Note: this post is a continuation from Happiness is a By-Product, Not a Goal – Part 1. If you haven’t read that yet, please start there.

We develop this basement early in life. We operate primarily from our emotions all through our childhoods. Our thinking brain, or neocortex, starts to kick in at around age five (usually when sequential memory begins) and isn’t fully developed until early adulthood. As children, we are emotional beings driven by connection first and thinking beings able to sort facts and understand nuances second. Connection continues to be vitally important throughout our lives, despite most adults preferring to insulate themselves from this reality by dulling their feelings.

We are born into a family system, often to well-intentioned and imperfect parents who were raised by well-intentioned and imperfect parents. At some point in time, something painful happens, often with the people who love us, and this “happening” lays the foundation for all the difficulties we end up having in relationships with others. Sometimes something overtly traumatic happens, like being hit, yelled at, or abused in some way. Sometimes something covertly traumatic happens, typically when part of our being is invalidated or ignored.

Whenever a child is faced with a perceived choice to be who they are or maintain the bond with an important other (by maintaining their love and approval), they will always choose to sacrifice self to maintain the bond because it is experienced as a survival-based choice. “I am not allowed to be angry, it is bad to be angry, I am bad…” In this way we sentence part of ourselves to the basement, to be hidden and locked away.

What happens in this moment of terror is that we literally start to feel that who we are is flawed, not good enough, unlovable. In those moments, we are flooded with fear and shame, and we think, oh no…what have I done? We experience fear, guilt, and shame, and believe we must be bad, wrong, flawed, unworthy, and variations on that theme. We take on what we call a “suspicion of self,” SOS for short. Though we seem here to be describing a thought, this suspicion of self is actually more of a feeling (shame) that hides a thought (“not good enough”).

This is important to understand, because it is the feeling we put in the basement, and in these painful moments we learn to separate thinking from feeling. We have a certain intellectual understanding of who we are and how we operate, which differs from how we feel. This is the dilemma facing most adults: we know better intellectually (after all, we have our “shelf help” section at home to refer to), and what we know doesn’t match how we feel. We end up in a constant inner argument between what we know to be true and how we feel, trying to talk ourselves out of our feelings.

We develop a strategic self, initially a mask on the porch to our house, in order to cover up what we fear about ourselves in the basement of our psyches. This strategic self replaces who we fear we are (SOS) with who we have surmised we need to be (mask) in order be viewed as an acceptable person. We fear that we are flawed, when in reality we are anything but. We hide, pretend and defend.

Carl Rogers said, “The curious paradox is that when I accept myself as I am, then I can change.” Rather than hide our fears (SOSs) by locking them away in the basement and donning a strategic personality, we have to turn back to the basement and let ourselves be vulnerable where we are vulnerable. The basement is only a basement because we are hiding our fears. Hiding and or defending produces more of the shame and guilt we are trying to alleviate. Without masks or defenses, our fears become simple human vulnerability.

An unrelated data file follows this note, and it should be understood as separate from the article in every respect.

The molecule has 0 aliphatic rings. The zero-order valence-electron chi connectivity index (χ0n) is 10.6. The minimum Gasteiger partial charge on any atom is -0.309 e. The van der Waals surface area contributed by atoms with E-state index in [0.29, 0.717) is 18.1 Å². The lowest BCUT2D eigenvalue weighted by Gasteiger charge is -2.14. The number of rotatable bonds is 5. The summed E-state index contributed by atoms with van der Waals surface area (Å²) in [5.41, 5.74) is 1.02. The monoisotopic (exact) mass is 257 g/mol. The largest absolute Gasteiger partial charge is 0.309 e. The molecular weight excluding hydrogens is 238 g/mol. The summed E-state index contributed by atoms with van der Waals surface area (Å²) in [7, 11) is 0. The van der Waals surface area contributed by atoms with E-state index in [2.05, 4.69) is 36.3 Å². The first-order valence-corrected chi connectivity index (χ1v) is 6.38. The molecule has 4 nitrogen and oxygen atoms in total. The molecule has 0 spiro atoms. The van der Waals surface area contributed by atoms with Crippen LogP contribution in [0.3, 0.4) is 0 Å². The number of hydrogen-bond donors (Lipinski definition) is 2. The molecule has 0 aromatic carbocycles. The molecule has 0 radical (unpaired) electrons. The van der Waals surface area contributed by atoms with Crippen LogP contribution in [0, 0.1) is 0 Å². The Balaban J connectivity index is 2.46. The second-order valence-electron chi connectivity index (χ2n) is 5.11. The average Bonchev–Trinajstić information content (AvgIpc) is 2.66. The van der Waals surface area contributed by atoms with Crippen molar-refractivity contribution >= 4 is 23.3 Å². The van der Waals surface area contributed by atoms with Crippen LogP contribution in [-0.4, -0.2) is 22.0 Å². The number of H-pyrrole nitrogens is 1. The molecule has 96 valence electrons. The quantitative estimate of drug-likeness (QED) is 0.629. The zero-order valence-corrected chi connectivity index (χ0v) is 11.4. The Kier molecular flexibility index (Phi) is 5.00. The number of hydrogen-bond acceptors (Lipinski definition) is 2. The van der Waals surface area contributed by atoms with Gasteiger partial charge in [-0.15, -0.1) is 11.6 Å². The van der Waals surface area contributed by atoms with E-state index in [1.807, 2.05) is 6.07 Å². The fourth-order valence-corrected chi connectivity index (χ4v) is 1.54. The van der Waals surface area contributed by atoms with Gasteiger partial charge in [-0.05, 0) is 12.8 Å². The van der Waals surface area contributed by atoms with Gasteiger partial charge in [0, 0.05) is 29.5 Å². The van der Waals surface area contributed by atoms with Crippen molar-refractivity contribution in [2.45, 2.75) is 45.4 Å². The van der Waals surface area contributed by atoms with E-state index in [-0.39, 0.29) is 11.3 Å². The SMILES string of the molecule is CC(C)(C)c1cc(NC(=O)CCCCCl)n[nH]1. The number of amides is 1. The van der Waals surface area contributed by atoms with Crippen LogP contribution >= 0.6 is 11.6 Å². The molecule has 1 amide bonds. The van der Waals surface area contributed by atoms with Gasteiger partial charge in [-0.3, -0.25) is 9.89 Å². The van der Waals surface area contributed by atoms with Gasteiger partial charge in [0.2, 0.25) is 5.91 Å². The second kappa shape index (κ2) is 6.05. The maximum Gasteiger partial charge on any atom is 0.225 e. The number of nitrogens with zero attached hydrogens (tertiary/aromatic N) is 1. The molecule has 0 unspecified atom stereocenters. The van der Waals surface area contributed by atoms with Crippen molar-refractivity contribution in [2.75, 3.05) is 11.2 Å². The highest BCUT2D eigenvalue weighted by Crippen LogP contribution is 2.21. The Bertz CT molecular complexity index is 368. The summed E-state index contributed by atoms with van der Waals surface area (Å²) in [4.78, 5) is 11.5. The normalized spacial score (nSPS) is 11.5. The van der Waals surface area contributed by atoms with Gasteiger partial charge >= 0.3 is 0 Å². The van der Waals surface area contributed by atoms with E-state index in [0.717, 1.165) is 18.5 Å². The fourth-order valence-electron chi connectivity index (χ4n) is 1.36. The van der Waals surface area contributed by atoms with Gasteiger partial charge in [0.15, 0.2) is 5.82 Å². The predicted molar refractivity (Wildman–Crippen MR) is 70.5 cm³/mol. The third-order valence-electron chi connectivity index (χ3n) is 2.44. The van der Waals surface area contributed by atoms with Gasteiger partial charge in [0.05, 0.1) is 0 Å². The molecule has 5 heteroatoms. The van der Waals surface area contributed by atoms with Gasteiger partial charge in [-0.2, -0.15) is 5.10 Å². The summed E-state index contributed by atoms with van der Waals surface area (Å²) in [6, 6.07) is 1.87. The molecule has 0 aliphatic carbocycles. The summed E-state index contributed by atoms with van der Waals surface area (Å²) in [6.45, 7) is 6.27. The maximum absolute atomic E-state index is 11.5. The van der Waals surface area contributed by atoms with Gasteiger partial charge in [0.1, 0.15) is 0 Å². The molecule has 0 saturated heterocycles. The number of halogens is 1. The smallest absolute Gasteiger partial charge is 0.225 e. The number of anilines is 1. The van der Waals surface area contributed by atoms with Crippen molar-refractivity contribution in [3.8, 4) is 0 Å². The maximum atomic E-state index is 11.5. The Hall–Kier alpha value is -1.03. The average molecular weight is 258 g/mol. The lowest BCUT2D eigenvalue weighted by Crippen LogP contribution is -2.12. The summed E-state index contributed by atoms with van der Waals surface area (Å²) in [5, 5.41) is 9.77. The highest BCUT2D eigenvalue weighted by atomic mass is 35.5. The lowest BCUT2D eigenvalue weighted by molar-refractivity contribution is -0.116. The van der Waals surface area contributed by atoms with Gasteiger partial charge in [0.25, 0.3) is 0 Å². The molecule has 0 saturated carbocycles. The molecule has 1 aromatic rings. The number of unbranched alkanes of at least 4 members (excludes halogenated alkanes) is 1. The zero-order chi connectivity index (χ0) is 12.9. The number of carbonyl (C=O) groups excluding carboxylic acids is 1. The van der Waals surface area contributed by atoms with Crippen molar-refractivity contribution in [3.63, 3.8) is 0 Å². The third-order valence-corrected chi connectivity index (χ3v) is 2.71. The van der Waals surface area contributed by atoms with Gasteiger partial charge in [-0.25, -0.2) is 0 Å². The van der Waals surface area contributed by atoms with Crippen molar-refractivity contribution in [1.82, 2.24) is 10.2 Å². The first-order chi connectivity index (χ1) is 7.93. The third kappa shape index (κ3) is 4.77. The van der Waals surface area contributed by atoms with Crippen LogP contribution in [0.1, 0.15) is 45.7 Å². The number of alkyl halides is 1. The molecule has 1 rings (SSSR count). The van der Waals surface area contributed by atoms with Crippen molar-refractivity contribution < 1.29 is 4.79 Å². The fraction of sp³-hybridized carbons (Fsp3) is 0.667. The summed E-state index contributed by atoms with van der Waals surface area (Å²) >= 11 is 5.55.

Vulnerability is connective. Brené Brown has written extensively and beautifully on this, and we have seen the truth of that over and over again in our personal and professional lives. When someone is legitimately vulnerable, our hearts open. We care. That caring extends itself to the person in front of us, and a connection is formed.

Because our suspicions of self were made up in relationships, they must be corrected there as well (meaning in connection with another human being). We can read all the self-help books we like and understand the intricacies of how we operate, but without connection, that will leave us in a constant argument between what we know to be true and what we feel. We will be split, knowing better in our head but feeling something different emotionally. We will constantly be trying to talk ourselves out of our feelings.

The feeling of connection is the correction for these suspicions of self. Not so much the affirmation, the “you are good enough,” loveable, or whatever, although these words spoken by another human being (or oneself) are a helpful anchor. The aspect of self we sentenced to the basement has been disconnected, suffering in isolation. The feeling of connection pulls us out of the basement and back into life.

The quality of our life experience shifts dramatically when we make connection our goal, on a psychological, emotional, and spiritual level. We move from pursuing the narrow feeling of “happiness” on the emotional spectrum to experiencing what it means to be fully alive and fully human. We may not be happy all the time, but life has a strong pulse and is rich. Within the context of connection, we discover that we can be who we are, flaws and all. Our ability to meet, accept, and embrace our flaws is what will save our relationships, as opposed to ruin them. We experience the rainbow of human emotion, rather than just pursuing a narrow sliver of it. There is nothing to fear, because we belong and are good enough as we are.

We are here to be ourselves, to be authentic, loving, vulnerable, brave, and honest. At the end of the day, love is all that matters, and to experience love, we have to risk being real.